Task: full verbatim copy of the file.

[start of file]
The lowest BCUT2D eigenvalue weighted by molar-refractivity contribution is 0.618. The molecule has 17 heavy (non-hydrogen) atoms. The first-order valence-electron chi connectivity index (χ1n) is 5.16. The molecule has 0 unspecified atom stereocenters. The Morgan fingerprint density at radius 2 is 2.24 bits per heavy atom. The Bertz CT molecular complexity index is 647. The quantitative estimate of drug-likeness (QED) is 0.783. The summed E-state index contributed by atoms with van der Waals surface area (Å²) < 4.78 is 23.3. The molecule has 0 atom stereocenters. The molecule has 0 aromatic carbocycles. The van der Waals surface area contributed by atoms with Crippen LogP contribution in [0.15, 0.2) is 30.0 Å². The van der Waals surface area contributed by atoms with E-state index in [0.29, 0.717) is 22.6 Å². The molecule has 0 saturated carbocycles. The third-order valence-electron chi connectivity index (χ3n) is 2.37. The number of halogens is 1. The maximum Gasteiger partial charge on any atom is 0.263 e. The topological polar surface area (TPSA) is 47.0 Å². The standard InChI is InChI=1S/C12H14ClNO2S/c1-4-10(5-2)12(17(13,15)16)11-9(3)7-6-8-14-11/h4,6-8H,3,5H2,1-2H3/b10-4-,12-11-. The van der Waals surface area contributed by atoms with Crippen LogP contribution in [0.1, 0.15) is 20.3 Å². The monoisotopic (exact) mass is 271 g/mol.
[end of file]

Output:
The lowest BCUT2D eigenvalue weighted by molar-refractivity contribution is 0.618. The molecule has 17 heavy (non-hydrogen) atoms. The first-order valence-electron chi connectivity index (χ1n) is 5.16. The molecule has 0 unspecified atom stereocenters. The Morgan fingerprint density at radius 2 is 2.24 bits per heavy atom. The Bertz CT molecular complexity index is 647. The quantitative estimate of drug-likeness (QED) is 0.783. The summed E-state index contributed by atoms with van der Waals surface area (Å²) < 4.78 is 23.3. The molecule has 0 atom stereocenters. The molecule has 0 aromatic carbocycles. The van der Waals surface area contributed by atoms with Crippen LogP contribution in [0.15, 0.2) is 30.0 Å². The van der Waals surface area contributed by atoms with E-state index in [0.29, 0.717) is 22.6 Å². The molecule has 0 saturated carbocycles. The third-order valence-electron chi connectivity index (χ3n) is 2.37. The number of halogens is 1. The maximum Gasteiger partial charge on any atom is 0.263 e. The topological polar surface area (TPSA) is 47.0 Å². The standard InChI is InChI=1S/C12H14ClNO2S/c1-4-10(5-2)12(17(13,15)16)11-9(3)7-6-8-14-11/h4,6-8H,3,5H2,1-2H3/b10-4-,12-11-. The van der Waals surface area contributed by atoms with Crippen LogP contribution in [0.1, 0.15) is 20.3 Å². The monoisotopic (exact) mass is 271 g/mol.